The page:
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Prime time to control Canada thistle and multiflora rosePrime time to control Canada thistle and multiflora rose

Simply applying herbicides while ignoring the health of a pasture will generally not provide acceptable results.

Rod Swoboda 1

May 31, 2016

3 Min Read

When is the best time to control Canada thistle and multiflora rose in pastures? That time is approaching soon, says Brian Lang, Iowa State University Extension field agronomist in northeast Iowa. Multiflora rose is best sprayed when it is in full bloom. 


This topic is discussed in the following ICM News article by ISU weed management specialist Bob Hartzler at:  www.extension.iastate.edu/CropNews/2011/0526hartzler.htm. Additional management options (biological, mechanical, grazing, basal bark and foliar herbicide treatments) for multiflora rose control are provided in this nine-page publication from Ohio State University: efotg.sc.egov.usda.gov/references/public/RI/MFRose_b857_OhioState.pdf.

To eliminate Canada thistle, you have to kill the roots
Canada thistle is best controlled if sprayed right before or soon after buds start to develop, says Lang. The persistent nature of Canada thistle is due largely to its extensive root system. In order to eliminate this weed, the entire root system must be drained of energy reserves. No matter what strategy is used (herbicides, tillage, mowing), it will take repeated measures to bring established patches under control. 

Canada thistle is not tolerant of shade, thus the first step is to invigorate competition from desirable forage species planted in the pasture, he advises. This may involve fertilization, liming, overseeding and adjusting animal stocking rates. Overgrazing is a common cause of infestations since the animals over-eat the surrounding vegetation and not the thistles. 

Simply applying herbicides while ignoring pasture health won’t work
Simply applying herbicides while ignoring the health of the pasture will generally not provide acceptable results. Only a few herbicides are highly effective on controlling Canada thistle in pastures. Standard herbicide programs for biennial thistles are generally not adequate against established stands of Canada thistle. 

Herbicide programs containing either picloram (Tordon, Grazon) or clopyralid (Stinger, Curtail) have proven most effective against Canada thistle. While more costly than other treatments, their performance warrants the cost when Canada thistle is the target, says Lang. ISU Extension research trials in eastern Iowa found that spring applications (late-May to early June) of herbicides provide better control of Canada thistle than fall applications, and there was little benefit to a combined fall and spring treatment. 

Extensive root system makes this weed difficult to control
“Aboveground shoots of Canada thistle are relatively easy to kill with herbicides,” notes Lang. “It's the extensive root system that makes the weed so difficult to control.” “Both picloram and clopyralid are also persistent in the soil and readily absorbed by roots, with picloram being more mobile in soil than clopyralid,” he says. The added mobility of picloram is also the reason for picloram products to be classified as Restricted Use Pesticides, since picloram can easily move off the target site with runoff water.”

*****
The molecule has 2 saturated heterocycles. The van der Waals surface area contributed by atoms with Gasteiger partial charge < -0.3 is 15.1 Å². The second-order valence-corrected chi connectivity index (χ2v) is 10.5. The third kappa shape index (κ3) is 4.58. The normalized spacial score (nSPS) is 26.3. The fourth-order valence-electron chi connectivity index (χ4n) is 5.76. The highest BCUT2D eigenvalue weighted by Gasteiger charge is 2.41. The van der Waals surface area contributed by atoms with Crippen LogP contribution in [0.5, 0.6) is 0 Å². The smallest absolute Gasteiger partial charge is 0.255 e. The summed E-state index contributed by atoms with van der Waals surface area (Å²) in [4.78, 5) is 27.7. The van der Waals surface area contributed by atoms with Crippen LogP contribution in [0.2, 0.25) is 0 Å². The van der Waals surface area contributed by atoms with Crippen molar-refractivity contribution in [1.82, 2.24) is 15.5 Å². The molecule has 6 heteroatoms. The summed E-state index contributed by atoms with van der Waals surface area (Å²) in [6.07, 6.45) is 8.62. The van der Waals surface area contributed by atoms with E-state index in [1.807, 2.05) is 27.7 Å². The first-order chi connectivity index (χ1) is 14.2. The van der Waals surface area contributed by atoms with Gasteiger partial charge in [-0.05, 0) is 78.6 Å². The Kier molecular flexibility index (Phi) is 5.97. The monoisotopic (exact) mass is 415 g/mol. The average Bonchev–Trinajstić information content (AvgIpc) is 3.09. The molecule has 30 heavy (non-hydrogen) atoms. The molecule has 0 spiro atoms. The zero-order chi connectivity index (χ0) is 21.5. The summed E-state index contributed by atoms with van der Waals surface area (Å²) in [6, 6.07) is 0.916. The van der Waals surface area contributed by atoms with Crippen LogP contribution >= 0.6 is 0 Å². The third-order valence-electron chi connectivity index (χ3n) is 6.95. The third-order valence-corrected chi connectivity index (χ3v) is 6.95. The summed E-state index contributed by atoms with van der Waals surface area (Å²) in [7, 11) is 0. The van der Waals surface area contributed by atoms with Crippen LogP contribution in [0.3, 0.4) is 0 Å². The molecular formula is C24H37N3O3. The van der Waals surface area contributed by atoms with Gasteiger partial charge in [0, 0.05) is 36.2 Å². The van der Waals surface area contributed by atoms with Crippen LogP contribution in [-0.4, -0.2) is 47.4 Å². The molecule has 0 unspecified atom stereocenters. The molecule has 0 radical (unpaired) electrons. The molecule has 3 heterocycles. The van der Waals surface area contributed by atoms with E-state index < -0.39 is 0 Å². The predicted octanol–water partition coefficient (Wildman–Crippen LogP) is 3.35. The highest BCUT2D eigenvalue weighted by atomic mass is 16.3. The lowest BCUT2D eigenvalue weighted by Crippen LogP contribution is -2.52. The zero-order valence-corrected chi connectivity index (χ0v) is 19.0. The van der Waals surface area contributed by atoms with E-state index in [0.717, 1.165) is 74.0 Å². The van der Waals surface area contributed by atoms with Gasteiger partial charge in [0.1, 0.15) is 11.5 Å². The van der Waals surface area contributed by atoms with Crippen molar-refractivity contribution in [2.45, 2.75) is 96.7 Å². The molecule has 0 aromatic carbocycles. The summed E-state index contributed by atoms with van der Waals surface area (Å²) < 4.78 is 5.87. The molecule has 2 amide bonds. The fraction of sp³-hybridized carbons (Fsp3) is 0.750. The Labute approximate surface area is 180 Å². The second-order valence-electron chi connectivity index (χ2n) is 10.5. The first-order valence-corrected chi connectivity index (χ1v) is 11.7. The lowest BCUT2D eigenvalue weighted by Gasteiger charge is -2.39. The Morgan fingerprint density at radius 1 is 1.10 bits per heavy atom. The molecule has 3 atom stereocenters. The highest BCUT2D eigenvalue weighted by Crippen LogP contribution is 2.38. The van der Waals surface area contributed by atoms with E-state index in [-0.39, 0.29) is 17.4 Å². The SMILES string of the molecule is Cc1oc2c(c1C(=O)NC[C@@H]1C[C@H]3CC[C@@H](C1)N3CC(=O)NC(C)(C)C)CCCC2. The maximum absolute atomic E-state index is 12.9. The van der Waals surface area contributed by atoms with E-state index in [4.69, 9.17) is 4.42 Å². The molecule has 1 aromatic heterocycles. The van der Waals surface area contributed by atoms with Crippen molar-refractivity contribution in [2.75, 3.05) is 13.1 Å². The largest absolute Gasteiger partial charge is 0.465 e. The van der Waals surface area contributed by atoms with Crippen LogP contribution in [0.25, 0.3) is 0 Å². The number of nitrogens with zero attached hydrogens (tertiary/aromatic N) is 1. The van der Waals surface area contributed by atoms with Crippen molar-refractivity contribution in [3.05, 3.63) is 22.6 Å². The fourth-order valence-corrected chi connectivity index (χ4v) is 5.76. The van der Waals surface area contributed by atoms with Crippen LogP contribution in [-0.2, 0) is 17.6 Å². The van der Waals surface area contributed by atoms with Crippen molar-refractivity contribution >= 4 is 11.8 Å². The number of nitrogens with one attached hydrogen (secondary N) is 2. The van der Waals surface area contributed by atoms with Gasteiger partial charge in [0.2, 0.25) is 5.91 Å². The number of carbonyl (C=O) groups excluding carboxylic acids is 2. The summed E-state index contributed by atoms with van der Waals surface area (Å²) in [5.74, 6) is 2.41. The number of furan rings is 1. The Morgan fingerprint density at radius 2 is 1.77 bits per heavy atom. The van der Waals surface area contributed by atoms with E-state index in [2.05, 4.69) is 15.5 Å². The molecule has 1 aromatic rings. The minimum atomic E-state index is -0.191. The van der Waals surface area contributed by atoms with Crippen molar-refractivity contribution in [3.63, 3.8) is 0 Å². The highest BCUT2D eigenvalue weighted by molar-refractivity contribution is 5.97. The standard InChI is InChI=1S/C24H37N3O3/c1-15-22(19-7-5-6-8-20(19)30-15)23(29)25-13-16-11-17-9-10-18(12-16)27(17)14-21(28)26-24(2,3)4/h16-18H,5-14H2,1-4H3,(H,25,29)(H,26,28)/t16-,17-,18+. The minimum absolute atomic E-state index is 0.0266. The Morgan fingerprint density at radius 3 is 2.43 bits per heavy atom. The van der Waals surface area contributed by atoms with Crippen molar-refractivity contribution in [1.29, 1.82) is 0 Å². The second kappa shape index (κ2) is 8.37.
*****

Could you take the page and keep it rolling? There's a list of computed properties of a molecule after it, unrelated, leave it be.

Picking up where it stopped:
Controlling equisetum (horsetail) in corn and soybean fields
For those farmers and others who are trying to put a little hurt on Equisetum weed that’s showing up in corn and soybean fields, here is some advice from ISU’s Bob Hartzler. “While no herbicide offers control of this weed, research suggests our best chance at suppression is with flumetsulam (Python, Hornet). Python is labeled for both corn and soybean, whereas Hornet is registered for use in corn.” FYI, you’ll find the Equisetum fact sheet at www.weeds.iastate.edu/mgmt/2006/horsetail%20.pdf.

About the Author(s)

Rod Swoboda 1

Editor, Wallaces Farmer

Rod, who has been a member of the editorial staff of Wallaces Farmer magazine since 1976, was appointed editor of the magazine in April 2003. He is widely recognized around the state, especially for his articles on crop production and soil conservation topics, and has won several writing awards, in addition to honors from farm, commodity and conservation organizations.

"As only the tenth person to hold the position of Wallaces Farmer editor in the past 100 years, I take seriously my responsibility to provide readers with timely articles useful to them in their farming operations," Rod says.

Raised on a farm that is still owned and operated by his family, Rod enjoys writing and interviewing farmers and others involved in agriculture, as well as planning and editing the magazine. You can also find Rod at other Farm Progress Company activities where he has responsibilities associated with the magazine, including hosting the Farm Progress Show, Farm Progress Hay Expo and the Iowa Master Farmer program.

A University of Illinois grad with a Bachelors of Science degree in agriculture (ag journalism major), Rod joined Wallaces Farmer after working several years in Washington D.C. as a writer for Farm Business Incorporated.

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